In the complicated universe of Princess Mononoke, there is no longer room for villains such as Future Boy Conan’s power-hungry Repka, the greedy Count of The Castle of Cagliostro, or the evil Muska of Laputa: Castle in the Sky. Miyazaki instead gives his audiences the ambitious but generous Lady Eboshi and the enigmatic monk Jiko-bō, who insists that we live in a cursed world. Jiko-bō isn’t the only one who thinks this, apparently. In the darkest moments of his tale of humans battling the “wild gods” of the natural world in fourteenth-century Japan, Miyazaki seems to be saying that all the dwellers of this realm, human and nonhuman, are equally cursed. Princess Mononoke raises questions Miyazaki had implicitly asked in the Nausicaä manga: Given what humanity has done to the planet, do we have a right to keep on waging war against the nonhuman other? Is there any way that humans and nonhumans can coexist?

These questions struck a deep chord in Japanese audiences, and the movie opened a new chapter in Miyazaki’s influence on Japanese society. Princess Mononoke became not simply a hit but a cultural phenomenon. The Japanese media celebrated the more than two thousand eager fans who lined up for the movie’s first screening in Tokyo, then vociferously commemorated the moment when the film surpassed the country’s previous highest earning movie, Steven Spielberg’s E. T. Magazine articles and even special issues on the film flooded Japan, tackling everything from the movie’s reworking of traditional history and its varied and impressive group of voice actors to its innovative animation techniques, including Studio Ghibli’s first use of computers and digital painting.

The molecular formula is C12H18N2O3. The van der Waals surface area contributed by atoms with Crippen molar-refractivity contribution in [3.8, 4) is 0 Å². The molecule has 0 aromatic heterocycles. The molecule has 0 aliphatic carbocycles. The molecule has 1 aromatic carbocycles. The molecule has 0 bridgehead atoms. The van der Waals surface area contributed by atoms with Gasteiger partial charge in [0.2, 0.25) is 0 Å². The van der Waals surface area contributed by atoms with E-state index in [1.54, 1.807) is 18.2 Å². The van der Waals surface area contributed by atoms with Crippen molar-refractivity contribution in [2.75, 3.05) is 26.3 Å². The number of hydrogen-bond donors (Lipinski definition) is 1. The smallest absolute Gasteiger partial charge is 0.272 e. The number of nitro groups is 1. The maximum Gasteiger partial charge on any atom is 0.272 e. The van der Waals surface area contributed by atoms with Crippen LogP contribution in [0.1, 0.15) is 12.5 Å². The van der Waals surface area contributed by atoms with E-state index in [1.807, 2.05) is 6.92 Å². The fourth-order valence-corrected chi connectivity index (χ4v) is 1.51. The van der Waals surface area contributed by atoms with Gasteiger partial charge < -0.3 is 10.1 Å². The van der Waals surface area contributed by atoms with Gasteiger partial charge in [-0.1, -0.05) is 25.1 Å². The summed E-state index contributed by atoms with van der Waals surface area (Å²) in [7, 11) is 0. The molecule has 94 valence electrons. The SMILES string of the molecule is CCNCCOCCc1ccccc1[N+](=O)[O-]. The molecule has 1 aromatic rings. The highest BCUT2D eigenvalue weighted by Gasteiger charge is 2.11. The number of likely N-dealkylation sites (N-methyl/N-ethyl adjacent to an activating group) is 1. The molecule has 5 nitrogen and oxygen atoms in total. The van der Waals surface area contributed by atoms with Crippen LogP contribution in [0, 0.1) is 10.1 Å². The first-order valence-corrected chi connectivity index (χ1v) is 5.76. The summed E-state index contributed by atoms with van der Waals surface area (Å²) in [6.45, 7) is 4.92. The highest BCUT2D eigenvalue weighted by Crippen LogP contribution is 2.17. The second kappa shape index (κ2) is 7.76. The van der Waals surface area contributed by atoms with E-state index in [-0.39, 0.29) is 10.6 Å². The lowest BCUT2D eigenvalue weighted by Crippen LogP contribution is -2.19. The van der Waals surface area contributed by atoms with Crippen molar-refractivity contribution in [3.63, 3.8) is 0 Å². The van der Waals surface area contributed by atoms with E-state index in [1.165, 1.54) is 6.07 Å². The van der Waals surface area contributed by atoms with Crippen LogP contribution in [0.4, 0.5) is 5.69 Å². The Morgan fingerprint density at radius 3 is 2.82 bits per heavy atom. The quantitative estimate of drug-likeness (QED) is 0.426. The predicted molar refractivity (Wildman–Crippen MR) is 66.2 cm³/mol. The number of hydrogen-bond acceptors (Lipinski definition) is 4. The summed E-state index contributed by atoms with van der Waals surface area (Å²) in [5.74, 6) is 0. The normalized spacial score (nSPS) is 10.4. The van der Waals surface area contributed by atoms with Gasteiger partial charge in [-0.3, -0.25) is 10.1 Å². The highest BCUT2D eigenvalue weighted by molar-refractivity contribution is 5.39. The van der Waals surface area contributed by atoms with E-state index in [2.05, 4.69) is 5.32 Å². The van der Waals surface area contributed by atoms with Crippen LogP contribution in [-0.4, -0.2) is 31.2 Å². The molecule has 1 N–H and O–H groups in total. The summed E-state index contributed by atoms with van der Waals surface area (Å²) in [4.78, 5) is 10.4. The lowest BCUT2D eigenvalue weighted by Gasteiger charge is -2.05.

Miyazaki was interviewed on subjects ranging from environmental degradation to his judgment on whether children should see such a violent movie (on which he reversed himself, initially saying that they should not see it and then insisting that children would make the best audience). His fame among anime fans had been building for many years, and the success of his 1989 film, Kiki’s Delivery Service, opened up a still wider audience, but it is with Princess Mononoke that Miyazaki became a celebrity of sorts. This does not mean that he built a flashy house and started dating supermodels. He remained in the unpretentious Tokyo suburb of Tokorozawa and continued to welcome friends and staff members to the rustic cabin his father-in-law had built in the mountains of Nagano prefecture. In an interview after Princess Mononoke’s release, he spoke longingly of a desire “just to go away and live in a cabin in the mountains.”